Former New South Wales magistrate Pat O'Shane says she won't be shy about making "fundamental change" when she takes up a new role overseeing a key element of the Cape York Welfare Reform scheme.
The ABC reports Ms O'Shane has been appointed head of the Family Responsibilities Commission (FRC) - a statutory authority that empowers locally-elected Indigenous elders to place welfare recipients on the BasicsCard if they don't send their children to school, fail to uphold tenancy responsibilities or break the law.
The program is jointly managed by Noel Pearson's Cape York Institute in collaboration with the state and federal government.
Despite her fierce criticism of the income management scheme, the 78-year-old says she has "no intention" of entering into a battle with Mr Pearson.
"I’m not going to tolerate him trying to tell me how to do my job," she told ABC radio.
"The Queensland Government actually invited me into this position and they must have done that for a reason."
The income management scheme currently operates in Aurukun, Coen, Hopevale, Mossman Gorge and Doomadgee, with plans to expand to more Far North Queensland communities.
Ms O'Shane has slammed the program, describing it as "almost identical" to the Commonwealth intervention in the Northern Territory.
"I’ve heard many complaints about that system," she said.
"To inflict or impose a monetary penalty on people who are impoverished and who already have very limited income is an extreme punishment indeed."
Her comments have caused a stir amongst local Family Responsibility Commissioners in Cape York, who fear the dismantling of the system could send communities backwards.
In a letter to the Queensland Government, commissioners in Doomadgee and Mossman Gorge have rejected Ms O'Shane's comparisons with the NT intervention as "totally false".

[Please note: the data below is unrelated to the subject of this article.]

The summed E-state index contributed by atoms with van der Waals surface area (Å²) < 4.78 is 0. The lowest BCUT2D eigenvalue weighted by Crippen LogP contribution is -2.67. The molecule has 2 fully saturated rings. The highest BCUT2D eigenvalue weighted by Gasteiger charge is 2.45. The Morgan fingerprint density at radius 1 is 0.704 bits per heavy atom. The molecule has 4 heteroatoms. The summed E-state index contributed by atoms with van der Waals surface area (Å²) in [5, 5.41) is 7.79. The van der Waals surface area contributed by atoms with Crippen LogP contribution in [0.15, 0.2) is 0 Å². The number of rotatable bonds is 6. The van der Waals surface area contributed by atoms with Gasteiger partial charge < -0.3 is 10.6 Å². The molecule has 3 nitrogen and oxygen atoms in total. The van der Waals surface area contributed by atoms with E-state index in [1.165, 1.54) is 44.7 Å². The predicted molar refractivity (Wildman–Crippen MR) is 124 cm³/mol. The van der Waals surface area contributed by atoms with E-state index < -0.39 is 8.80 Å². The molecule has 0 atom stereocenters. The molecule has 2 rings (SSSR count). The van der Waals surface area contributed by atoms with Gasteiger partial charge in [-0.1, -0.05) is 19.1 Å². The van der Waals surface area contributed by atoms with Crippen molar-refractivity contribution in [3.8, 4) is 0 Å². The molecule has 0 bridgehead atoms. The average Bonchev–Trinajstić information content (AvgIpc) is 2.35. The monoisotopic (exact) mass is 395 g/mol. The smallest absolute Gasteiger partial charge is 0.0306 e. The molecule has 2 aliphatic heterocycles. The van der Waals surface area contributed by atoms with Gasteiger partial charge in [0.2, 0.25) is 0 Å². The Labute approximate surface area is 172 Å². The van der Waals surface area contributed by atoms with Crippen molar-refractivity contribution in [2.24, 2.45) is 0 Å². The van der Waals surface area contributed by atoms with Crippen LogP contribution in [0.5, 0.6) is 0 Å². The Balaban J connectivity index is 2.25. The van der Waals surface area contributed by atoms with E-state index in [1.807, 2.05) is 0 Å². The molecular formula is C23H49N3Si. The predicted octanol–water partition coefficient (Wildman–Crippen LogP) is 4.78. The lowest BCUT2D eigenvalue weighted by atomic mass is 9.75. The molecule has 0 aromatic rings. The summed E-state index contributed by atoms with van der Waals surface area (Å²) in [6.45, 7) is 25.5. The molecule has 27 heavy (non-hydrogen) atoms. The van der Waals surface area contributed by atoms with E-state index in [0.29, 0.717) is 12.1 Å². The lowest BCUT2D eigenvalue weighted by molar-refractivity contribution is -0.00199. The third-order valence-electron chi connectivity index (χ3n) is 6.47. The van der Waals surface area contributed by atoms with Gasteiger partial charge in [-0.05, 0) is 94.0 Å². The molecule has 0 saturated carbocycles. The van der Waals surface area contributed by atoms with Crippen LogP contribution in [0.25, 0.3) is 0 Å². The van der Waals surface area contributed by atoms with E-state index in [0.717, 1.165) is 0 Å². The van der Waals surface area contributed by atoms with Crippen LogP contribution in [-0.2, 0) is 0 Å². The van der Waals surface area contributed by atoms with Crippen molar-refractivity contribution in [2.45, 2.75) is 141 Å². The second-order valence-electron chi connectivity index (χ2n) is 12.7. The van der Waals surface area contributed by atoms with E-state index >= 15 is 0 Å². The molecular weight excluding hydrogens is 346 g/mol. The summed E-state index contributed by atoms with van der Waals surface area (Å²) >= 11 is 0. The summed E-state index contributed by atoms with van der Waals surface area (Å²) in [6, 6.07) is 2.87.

"The interview shows that Ms O'Shane has no understanding of our work and is biased against it," the letter reads.
"If Ms O'Shane has not yet been appointed, her interview this morning clearly demonstrates that she should not be."
Ms O'Shane admitted she hadn't met any local commissioners, but said she would soon tour the communities to hear from them directly.
"I won’t be imposing my ideas on them, I will be asking them what changes they would like to see and in particular how they can change their roles to affect greater, better, more satisfactory outcomes," she said.
The ABC reports Ms O'Shane will begin her six-month contract next Monday, but the state government is yet to confirm her appointment.
The future of the Cape York Welfare Reform program remains uncertain.
The federal government has offered to fund the program for three years, but the Queensland government has only committed funding for one year as it moves to remodel the scheme as part of its Thriving Communities plan.
NITV News has sought comment from the Cape York Institute and the Queensland Minister for Aboriginal and Torres Strait Islander Partnerships, Jackie Trad.